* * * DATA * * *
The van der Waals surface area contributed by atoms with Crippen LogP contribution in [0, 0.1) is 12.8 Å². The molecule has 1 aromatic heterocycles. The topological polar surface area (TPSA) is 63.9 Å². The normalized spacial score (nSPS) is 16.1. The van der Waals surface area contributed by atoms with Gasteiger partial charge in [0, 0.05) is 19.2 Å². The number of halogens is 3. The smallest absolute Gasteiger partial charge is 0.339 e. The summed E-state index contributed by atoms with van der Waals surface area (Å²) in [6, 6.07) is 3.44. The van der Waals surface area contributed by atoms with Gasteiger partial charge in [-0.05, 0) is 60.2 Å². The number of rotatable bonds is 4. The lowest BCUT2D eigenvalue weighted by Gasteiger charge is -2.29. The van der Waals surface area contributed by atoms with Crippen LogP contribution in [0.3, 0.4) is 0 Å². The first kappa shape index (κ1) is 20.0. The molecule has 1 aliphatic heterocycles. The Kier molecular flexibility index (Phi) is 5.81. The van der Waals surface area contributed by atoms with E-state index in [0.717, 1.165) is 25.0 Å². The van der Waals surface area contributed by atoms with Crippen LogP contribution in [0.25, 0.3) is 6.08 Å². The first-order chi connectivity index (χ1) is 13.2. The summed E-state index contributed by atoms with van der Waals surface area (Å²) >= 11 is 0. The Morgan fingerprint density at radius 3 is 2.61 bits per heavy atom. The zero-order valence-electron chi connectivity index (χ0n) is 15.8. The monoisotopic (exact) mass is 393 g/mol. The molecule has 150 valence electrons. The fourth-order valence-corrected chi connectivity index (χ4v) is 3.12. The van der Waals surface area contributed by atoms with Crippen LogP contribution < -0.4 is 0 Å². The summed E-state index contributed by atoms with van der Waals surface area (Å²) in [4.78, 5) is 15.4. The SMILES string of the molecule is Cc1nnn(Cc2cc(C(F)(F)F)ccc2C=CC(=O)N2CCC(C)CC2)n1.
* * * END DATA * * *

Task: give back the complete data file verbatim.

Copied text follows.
The van der Waals surface area contributed by atoms with Crippen LogP contribution in [0, 0.1) is 12.8 Å². The molecule has 1 aromatic heterocycles. The topological polar surface area (TPSA) is 63.9 Å². The normalized spacial score (nSPS) is 16.1. The van der Waals surface area contributed by atoms with Gasteiger partial charge in [0, 0.05) is 19.2 Å². The number of halogens is 3. The smallest absolute Gasteiger partial charge is 0.339 e. The summed E-state index contributed by atoms with van der Waals surface area (Å²) in [6, 6.07) is 3.44. The van der Waals surface area contributed by atoms with Gasteiger partial charge in [-0.05, 0) is 60.2 Å². The number of rotatable bonds is 4. The lowest BCUT2D eigenvalue weighted by Gasteiger charge is -2.29. The van der Waals surface area contributed by atoms with Crippen LogP contribution in [0.3, 0.4) is 0 Å². The first kappa shape index (κ1) is 20.0. The molecule has 1 aliphatic heterocycles. The Kier molecular flexibility index (Phi) is 5.81. The van der Waals surface area contributed by atoms with E-state index in [0.717, 1.165) is 25.0 Å². The van der Waals surface area contributed by atoms with Crippen LogP contribution in [0.25, 0.3) is 6.08 Å². The first-order chi connectivity index (χ1) is 13.2. The summed E-state index contributed by atoms with van der Waals surface area (Å²) >= 11 is 0. The Morgan fingerprint density at radius 3 is 2.61 bits per heavy atom. The zero-order valence-electron chi connectivity index (χ0n) is 15.8. The monoisotopic (exact) mass is 393 g/mol. The molecule has 150 valence electrons. The fourth-order valence-corrected chi connectivity index (χ4v) is 3.12. The van der Waals surface area contributed by atoms with Crippen LogP contribution < -0.4 is 0 Å². The summed E-state index contributed by atoms with van der Waals surface area (Å²) in [4.78, 5) is 15.4. The SMILES string of the molecule is Cc1nnn(Cc2cc(C(F)(F)F)ccc2C=CC(=O)N2CCC(C)CC2)n1.